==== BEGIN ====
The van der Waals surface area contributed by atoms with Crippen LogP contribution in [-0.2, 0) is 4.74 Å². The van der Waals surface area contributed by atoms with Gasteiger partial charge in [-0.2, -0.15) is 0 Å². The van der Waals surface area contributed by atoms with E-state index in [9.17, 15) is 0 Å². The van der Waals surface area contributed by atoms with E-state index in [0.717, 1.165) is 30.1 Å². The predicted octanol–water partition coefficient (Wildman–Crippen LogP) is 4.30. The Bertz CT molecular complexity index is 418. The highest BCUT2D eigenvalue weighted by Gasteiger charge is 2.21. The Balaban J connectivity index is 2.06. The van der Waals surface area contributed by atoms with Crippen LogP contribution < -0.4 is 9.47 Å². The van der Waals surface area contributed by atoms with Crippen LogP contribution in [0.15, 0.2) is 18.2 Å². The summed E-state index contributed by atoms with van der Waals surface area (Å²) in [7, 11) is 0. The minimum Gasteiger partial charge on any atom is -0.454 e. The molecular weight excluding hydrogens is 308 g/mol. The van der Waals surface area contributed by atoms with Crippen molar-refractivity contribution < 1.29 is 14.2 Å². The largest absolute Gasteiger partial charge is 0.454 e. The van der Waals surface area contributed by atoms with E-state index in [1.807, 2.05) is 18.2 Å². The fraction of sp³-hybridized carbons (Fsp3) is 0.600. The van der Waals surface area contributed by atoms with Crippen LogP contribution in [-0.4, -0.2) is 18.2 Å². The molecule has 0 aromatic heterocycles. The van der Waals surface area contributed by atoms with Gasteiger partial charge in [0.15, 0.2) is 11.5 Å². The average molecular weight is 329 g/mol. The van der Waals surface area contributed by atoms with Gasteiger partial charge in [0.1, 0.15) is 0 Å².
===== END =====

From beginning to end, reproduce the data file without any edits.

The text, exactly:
The van der Waals surface area contributed by atoms with Crippen LogP contribution in [-0.2, 0) is 4.74 Å². The van der Waals surface area contributed by atoms with Gasteiger partial charge in [-0.2, -0.15) is 0 Å². The van der Waals surface area contributed by atoms with E-state index in [9.17, 15) is 0 Å². The van der Waals surface area contributed by atoms with E-state index in [0.717, 1.165) is 30.1 Å². The predicted octanol–water partition coefficient (Wildman–Crippen LogP) is 4.30. The Bertz CT molecular complexity index is 418. The highest BCUT2D eigenvalue weighted by Gasteiger charge is 2.21. The Balaban J connectivity index is 2.06. The van der Waals surface area contributed by atoms with Crippen LogP contribution < -0.4 is 9.47 Å². The van der Waals surface area contributed by atoms with Crippen LogP contribution in [0.15, 0.2) is 18.2 Å². The summed E-state index contributed by atoms with van der Waals surface area (Å²) in [7, 11) is 0. The minimum Gasteiger partial charge on any atom is -0.454 e. The molecular weight excluding hydrogens is 308 g/mol. The van der Waals surface area contributed by atoms with Crippen molar-refractivity contribution < 1.29 is 14.2 Å². The largest absolute Gasteiger partial charge is 0.454 e. The van der Waals surface area contributed by atoms with E-state index in [1.807, 2.05) is 18.2 Å². The fraction of sp³-hybridized carbons (Fsp3) is 0.600. The van der Waals surface area contributed by atoms with Crippen LogP contribution in [-0.4, -0.2) is 18.2 Å². The molecule has 0 aromatic heterocycles. The van der Waals surface area contributed by atoms with Gasteiger partial charge in [0.15, 0.2) is 11.5 Å². The average molecular weight is 329 g/mol. The van der Waals surface area contributed by atoms with Gasteiger partial charge in [0.1, 0.15) is 0 Å².